CRO magazine publisher Jay Whitehead is also excited about the potential to extend the publicly available data-based rankings to several other categories of ratings. The first extension will be in Spring 2009 when CRO magazine ranks the corporate responsibility profiles of publicly traded business process outsourcing companies. “These so-called BPO firms, which serve as corporate HR, IT and accounting back-offices of big companies,” said Whitehead, “have suffered from negative impact of the Satyam revenue-fraud scandal, which is India’s equivalent of Enron. In this case, CRO’s ratings can be a positive-change agent by showing those firms transparent enough to trust with your HR, IT or finance functions, and which ones to avoid.”
In 2008, CRO introduced the Penalty Box for companies who made the 100 Best List mathematically, but have experienced large regulator-imposed fines or admitted guilt for a responsibility-related infraction. Last year’s list featured 8 companies in the Box, three of which came back in a big way to finish in the 2009 top 10. This year we only have three sitting in the Box, all of which will once again be eligible for the List in 3 years, in 2012. Please note that the list of each company’s infraction below fails to include pending lawsuits against the companies, since an ongoing suit falls short of an actual fine or admission of guilt.
Aetna has recently agreed to pay $20 million over the next five years for allegations that the company and other patrons used a manipulated database system, “Igenex,” that diverted funds from doctors and hospitals. Aetna has agreed to pay $20 million over five years and the additional $60,000 back to the state of New York for the reimbursement of the investigation.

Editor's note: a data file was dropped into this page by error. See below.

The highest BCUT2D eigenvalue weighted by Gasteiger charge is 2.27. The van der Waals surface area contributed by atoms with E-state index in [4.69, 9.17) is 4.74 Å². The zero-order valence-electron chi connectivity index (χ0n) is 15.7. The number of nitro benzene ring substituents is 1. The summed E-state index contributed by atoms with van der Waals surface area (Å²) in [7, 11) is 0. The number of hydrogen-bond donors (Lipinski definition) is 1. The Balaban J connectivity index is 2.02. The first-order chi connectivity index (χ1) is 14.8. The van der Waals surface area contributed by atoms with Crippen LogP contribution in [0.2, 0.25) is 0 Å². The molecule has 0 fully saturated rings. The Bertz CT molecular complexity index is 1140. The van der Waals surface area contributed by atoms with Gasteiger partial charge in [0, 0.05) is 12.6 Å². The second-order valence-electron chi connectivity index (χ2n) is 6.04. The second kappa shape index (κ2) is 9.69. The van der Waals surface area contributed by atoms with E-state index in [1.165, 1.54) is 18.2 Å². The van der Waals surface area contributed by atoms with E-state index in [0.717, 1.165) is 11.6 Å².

American Express' subsidiary, American Express International Bank, agreed to pay $65 million in anti-money laundering fines in 2007. The allegations resulted from an investigation that many accounts were used to launder drug money mostly based in Miami.
The company was fined $13.5 million by the federal government after suits were filed from six U.S. attorney’s offices claiming McKesson filled hundreds of suspicious online prescriptions for the painkiller Vicodin. McKesson operates pharmaceutical distribution facilities, which are required to report suspicious sales of controlled substance pharmaceuticals under the Controlled Substances Act. The Act provides for a civil penalty of up to $10,000 for each violation of the reporting requirement.